AARF helps animal shelters with pets in need
From a young age, Sara Shirley has always had a passion for helping animals.
“I was one of those kids who would carry stray dogs down our very long driveway and tell my mom they were following me,” Shirley said. “I don’t know where it comes from, I was just born with a passion for animals.”
After years of volunteering at various local animal shelters, Sara Shirley was inspired to start one of her own.
Animal Assistance and Rescue Foundation (AARF) is a 501(c)3 non-profit organization dedicated to providing services and support to pets in need. Since its creation in 2015, they have helped hundreds of animals.
Shirley said she did not form the organization to compete with other shelters, but to supplement the services already available.
“We are focused on retrieving animals that require more care than open foster shelters can handle,” Shirley said. We shot newborns, sometimes breastfeeding with mothers. We had two dogs with gunshot wounds.
AARF is made up of a group of volunteer individuals with one mission: to help pets and the people who care for them. Volunteers have decades of animal welfare experience and are there to do what is right and best for each individual situation. AARF does not have a dedicated housing facility and all pets are cared for in foster homes.
Through donations and volunteers, they are able to provide medical assistance and foster homes for animals to free up space and resources at shelters. Involving animals in their programs is time consuming and they need at least a week to prepare for admission.
Many animals are turned over to AARF for placement, where they provide basic medical care and food. Once the litter is 8 weeks old, AARF will have them spayed and then place them for adoption. The only stipulation is that the owner must agree to have Mom spayed. Adoption fees for dogs are $125 and cats are $75. A list of adoptable animals on their website.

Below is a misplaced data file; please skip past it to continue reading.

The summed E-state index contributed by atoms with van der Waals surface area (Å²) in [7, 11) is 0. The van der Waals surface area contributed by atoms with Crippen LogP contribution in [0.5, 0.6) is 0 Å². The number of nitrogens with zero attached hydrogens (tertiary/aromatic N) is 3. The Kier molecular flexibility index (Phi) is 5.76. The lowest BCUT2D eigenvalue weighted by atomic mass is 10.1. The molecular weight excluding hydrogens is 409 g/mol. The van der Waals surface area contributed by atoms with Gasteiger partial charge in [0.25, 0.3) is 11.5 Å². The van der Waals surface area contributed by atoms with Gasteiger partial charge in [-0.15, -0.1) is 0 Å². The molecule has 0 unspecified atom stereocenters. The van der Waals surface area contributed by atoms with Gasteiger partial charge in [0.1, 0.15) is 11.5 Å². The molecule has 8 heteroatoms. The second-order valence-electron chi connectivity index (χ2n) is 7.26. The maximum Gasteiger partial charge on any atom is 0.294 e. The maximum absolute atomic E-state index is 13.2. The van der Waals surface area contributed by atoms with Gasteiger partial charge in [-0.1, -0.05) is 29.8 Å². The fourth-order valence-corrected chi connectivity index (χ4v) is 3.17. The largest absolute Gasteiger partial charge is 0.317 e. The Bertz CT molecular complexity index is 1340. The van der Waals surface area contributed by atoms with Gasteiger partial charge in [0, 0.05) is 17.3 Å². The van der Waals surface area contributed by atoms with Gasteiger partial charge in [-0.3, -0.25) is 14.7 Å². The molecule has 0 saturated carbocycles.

“We try to help the public when they reach out or see information about free puppies and kittens, and we want to stop that because most free puppies and kittens will never be fixed. We want to get these puppies and kittens repaired and then adopted, including neutering the mother, making sure we stop the cycle where we can.
To ensure that 100% of the proceeds go to help the animals, everyone who works there is a volunteer, including Shirley.
“The more volunteers we have, the more we can do,” Shirley said. “We’re so small and of course everyone needs a break from time to time, especially if they’re in foster care,” she said. We need volunteers to help set up events, to represent us, to foster and adoption counselors.
AARF has no set geographic guideline and assists animals throughout the region. For more information about the program, to become a volunteer or host family, or to make a donation, visit aarfalabama.com.